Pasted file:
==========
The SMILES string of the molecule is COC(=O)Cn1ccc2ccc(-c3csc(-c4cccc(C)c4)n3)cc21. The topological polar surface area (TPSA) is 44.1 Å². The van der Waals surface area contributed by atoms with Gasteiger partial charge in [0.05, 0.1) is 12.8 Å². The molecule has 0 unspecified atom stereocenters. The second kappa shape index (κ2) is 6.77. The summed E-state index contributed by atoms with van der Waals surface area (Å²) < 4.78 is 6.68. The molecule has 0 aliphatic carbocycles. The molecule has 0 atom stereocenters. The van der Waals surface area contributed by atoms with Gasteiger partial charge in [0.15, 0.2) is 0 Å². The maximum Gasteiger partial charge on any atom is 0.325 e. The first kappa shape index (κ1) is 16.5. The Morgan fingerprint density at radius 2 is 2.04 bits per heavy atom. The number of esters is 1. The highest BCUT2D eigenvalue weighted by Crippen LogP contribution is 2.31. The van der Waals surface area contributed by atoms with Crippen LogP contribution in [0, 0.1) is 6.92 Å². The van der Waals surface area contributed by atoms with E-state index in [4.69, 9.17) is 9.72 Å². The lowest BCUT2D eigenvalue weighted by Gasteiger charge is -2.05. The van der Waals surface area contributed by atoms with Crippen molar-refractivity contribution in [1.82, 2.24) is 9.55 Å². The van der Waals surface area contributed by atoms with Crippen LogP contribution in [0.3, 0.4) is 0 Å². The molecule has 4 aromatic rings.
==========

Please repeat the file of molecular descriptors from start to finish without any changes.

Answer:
The SMILES string of the molecule is COC(=O)Cn1ccc2ccc(-c3csc(-c4cccc(C)c4)n3)cc21. The topological polar surface area (TPSA) is 44.1 Å². The van der Waals surface area contributed by atoms with Gasteiger partial charge in [0.05, 0.1) is 12.8 Å². The molecule has 0 unspecified atom stereocenters. The second kappa shape index (κ2) is 6.77. The summed E-state index contributed by atoms with van der Waals surface area (Å²) < 4.78 is 6.68. The molecule has 0 aliphatic carbocycles. The molecule has 0 atom stereocenters. The van der Waals surface area contributed by atoms with Gasteiger partial charge in [0.15, 0.2) is 0 Å². The maximum Gasteiger partial charge on any atom is 0.325 e. The first kappa shape index (κ1) is 16.5. The Morgan fingerprint density at radius 2 is 2.04 bits per heavy atom. The number of esters is 1. The highest BCUT2D eigenvalue weighted by Crippen LogP contribution is 2.31. The van der Waals surface area contributed by atoms with Crippen LogP contribution in [0, 0.1) is 6.92 Å². The van der Waals surface area contributed by atoms with E-state index in [4.69, 9.17) is 9.72 Å². The lowest BCUT2D eigenvalue weighted by Gasteiger charge is -2.05. The van der Waals surface area contributed by atoms with Crippen molar-refractivity contribution in [1.82, 2.24) is 9.55 Å². The van der Waals surface area contributed by atoms with Crippen LogP contribution in [0.3, 0.4) is 0 Å². The molecule has 4 aromatic rings.